Poor nutrition + inactive lifestyle = childhood obesity. That is a very simple formula. Every day there is a new story in the media about childhood obesity. Obesity is running a close second to smoking as the nation’s number one preventable killer. It is a major factor for heart disease, and increases the potential for high cholesterol, blood pressure, type 2 diabetes and other serious health problems. According to the Center for Disease Control and Prevention, 1 in 8 preschoolers are obese in the United States. Obese children are 5 times more likely to become obese adults and suffer lifelong physical and mental health problems.
How did we get here? Life today is so hectic for families. Some parents are working longer hours away from home and children. Days are so filled with stress that some parents simply do not have the time or energy to apply healthy eating rules into their homes. For example, breakfast is often skipped or consists of a pop tart on the run. Family meals are rare and have been replaced with meals on the run at fast food restaurants. We live in a “super sized” world where we are led to believe that bigger is better.
Adding to the issue of nutrition there is also the concern of inactivity. Kids today spend too much time sitting still. Exercise is out and video games, laptops and TV shows are in. Recess time or free time during the school day is very limited. And sadly many of our neighborhoods are too dangerous for kids to play outside without adult supervision.
So how do we fix this? Parents are the key to changing the behaviors in their home. By changing family behavior and creating a healthy weight environment you can help your family to engage in a healthy lifestyle. Here are some tips to help start your family on a pathway to a healthier lifestyle:
- Set goals and start small. New habits take a while to become routines. A simple goal might be to offer vegetables or fruits at snack time.
- Drink water at mealtimes and as a refreshing snack. If you are eating at a restaurant, you will save money and make a healthy choice by drinking water.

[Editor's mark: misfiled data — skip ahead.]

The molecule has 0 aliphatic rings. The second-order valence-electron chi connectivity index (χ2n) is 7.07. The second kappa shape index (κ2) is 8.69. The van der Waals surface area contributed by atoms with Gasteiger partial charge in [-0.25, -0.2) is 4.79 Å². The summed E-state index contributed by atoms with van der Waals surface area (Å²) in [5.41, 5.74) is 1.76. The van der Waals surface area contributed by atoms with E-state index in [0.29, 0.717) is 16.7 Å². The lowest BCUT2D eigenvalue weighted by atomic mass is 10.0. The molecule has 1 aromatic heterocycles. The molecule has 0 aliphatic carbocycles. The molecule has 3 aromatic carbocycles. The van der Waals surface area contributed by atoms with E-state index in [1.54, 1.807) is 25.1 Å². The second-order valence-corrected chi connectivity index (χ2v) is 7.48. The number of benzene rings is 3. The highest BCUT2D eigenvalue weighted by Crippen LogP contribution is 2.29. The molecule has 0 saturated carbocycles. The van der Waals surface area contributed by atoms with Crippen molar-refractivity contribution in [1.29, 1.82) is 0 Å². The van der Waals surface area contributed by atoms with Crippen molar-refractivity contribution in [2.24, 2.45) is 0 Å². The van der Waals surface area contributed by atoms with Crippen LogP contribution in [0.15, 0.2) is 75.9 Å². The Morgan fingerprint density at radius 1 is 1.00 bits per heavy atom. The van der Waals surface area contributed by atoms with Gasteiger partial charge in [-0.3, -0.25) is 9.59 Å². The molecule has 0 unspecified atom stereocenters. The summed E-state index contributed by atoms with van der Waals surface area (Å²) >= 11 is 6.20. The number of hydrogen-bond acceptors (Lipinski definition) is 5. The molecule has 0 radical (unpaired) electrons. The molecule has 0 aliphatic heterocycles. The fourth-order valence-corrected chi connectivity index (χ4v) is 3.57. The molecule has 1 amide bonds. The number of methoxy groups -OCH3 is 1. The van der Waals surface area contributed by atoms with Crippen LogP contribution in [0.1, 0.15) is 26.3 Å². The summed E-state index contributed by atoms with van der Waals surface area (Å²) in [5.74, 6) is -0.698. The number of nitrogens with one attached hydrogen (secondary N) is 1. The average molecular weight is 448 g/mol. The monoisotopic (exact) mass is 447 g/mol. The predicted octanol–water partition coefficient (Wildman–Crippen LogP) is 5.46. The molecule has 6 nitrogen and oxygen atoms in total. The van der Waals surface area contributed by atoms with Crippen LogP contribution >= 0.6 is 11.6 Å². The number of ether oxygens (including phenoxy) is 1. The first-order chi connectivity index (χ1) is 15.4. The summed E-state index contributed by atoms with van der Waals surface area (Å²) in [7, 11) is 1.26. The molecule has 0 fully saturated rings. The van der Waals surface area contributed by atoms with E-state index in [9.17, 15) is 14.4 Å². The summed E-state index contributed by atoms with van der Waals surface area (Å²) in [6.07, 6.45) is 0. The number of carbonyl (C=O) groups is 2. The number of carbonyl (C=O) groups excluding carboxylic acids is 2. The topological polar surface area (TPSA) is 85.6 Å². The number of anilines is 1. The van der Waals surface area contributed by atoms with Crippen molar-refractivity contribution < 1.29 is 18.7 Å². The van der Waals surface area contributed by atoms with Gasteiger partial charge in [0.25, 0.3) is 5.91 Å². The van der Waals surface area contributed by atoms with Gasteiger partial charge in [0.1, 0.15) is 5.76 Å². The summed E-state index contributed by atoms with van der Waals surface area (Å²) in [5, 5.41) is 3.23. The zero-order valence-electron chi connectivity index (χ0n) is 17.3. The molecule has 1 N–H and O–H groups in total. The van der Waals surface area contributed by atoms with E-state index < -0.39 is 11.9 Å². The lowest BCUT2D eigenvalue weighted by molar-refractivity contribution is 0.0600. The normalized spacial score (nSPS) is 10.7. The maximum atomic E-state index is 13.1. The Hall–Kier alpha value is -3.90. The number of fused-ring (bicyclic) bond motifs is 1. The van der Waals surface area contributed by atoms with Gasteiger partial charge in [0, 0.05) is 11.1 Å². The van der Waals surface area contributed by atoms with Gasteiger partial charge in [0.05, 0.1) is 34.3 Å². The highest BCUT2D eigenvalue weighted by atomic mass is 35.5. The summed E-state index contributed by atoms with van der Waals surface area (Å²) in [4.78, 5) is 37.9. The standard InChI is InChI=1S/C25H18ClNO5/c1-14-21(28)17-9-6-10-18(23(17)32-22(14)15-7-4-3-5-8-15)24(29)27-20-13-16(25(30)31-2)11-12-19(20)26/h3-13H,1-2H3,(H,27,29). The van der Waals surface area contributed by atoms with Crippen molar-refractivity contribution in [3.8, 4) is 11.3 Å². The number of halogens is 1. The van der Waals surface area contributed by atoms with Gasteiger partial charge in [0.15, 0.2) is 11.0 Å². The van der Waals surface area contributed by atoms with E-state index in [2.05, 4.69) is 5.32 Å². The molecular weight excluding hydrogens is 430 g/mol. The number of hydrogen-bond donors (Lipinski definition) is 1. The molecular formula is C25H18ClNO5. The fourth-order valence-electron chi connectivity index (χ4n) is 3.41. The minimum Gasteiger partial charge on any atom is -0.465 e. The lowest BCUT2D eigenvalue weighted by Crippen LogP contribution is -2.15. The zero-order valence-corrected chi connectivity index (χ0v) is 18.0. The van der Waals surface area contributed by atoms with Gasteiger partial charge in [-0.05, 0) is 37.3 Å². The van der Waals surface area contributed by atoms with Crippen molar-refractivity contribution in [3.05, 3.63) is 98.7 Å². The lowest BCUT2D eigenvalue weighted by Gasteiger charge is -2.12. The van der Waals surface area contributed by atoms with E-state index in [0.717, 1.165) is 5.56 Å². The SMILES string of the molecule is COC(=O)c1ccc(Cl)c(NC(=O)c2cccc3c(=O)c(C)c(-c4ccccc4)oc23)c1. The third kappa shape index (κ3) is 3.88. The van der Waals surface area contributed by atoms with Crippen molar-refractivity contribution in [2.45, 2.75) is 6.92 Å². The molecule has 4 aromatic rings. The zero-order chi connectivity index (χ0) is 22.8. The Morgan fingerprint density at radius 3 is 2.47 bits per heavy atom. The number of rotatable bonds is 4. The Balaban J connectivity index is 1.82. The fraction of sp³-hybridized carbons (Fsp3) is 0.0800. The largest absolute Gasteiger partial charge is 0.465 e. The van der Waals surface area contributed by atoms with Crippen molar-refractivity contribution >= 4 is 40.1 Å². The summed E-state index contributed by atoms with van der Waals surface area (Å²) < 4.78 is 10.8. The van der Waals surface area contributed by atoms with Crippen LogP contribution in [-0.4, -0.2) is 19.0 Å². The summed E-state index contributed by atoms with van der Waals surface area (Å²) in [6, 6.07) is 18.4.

- Recognize triggers that will tempt you to fall back into old habits. If your child loves video games limit their screen time and encourage them to play outside.
- Surround your family with healthy foods. Keep plenty of fruits, vegetables and whole grains available.
- Try to eat at home more. Explore easy meals and try new, healthy recipes. Check out http://go.osu.edu/healthyrecipe for some guidelines to help you personalize your eating plans. You will find ways to combine fresh and convenience foods to make a healthy meal in a hurry.
- Take the time to read labels. There are some fruit juices and juice drinks that have as many or more grams of sugar as soda.
- Plan ahead for busy days. Cook once for two or more meals. Dust off the crock pot and make a healthy recipe. Visit this website for recipes you can make with your favorite ingredients. http://go.osu.edu/recipefinder
- Join your kids as you all move more. Take a walk or bike ride around the block or play a game of tag. Physical Activity is an important key to good health.
- Celebrate success with rewards. Make sure the rewards are healthy – what about a visiting the nearest playground or park to play with your family? Fly a kite with your kids for a fun springtime activity.
- Be flexible. If the plan is not working, make the necessary changes to reach your goals.
All of these things are something parents can control. Parents are the key to the health and lifestyle choices of their children. Being a good role model, remaining confident in your parenting choices, and feeling competent to address the resistance of family members might require being a strong parent, but with practice it can be done. Take charge of future, not only for yourself, but your children as well. They will thank you for it later.
Writer: Kathy Green, Extension Educator, Family & Consumer Sciences, Ohio State University Extension, Butler County, Miami Valley EERA.
Reviewer: Michelle Treber, Extension Educator, Family and Consumer Sciences, Ohio State University Extension, Pickaway County, Heart of Ohio EERA, firstname.lastname@example.org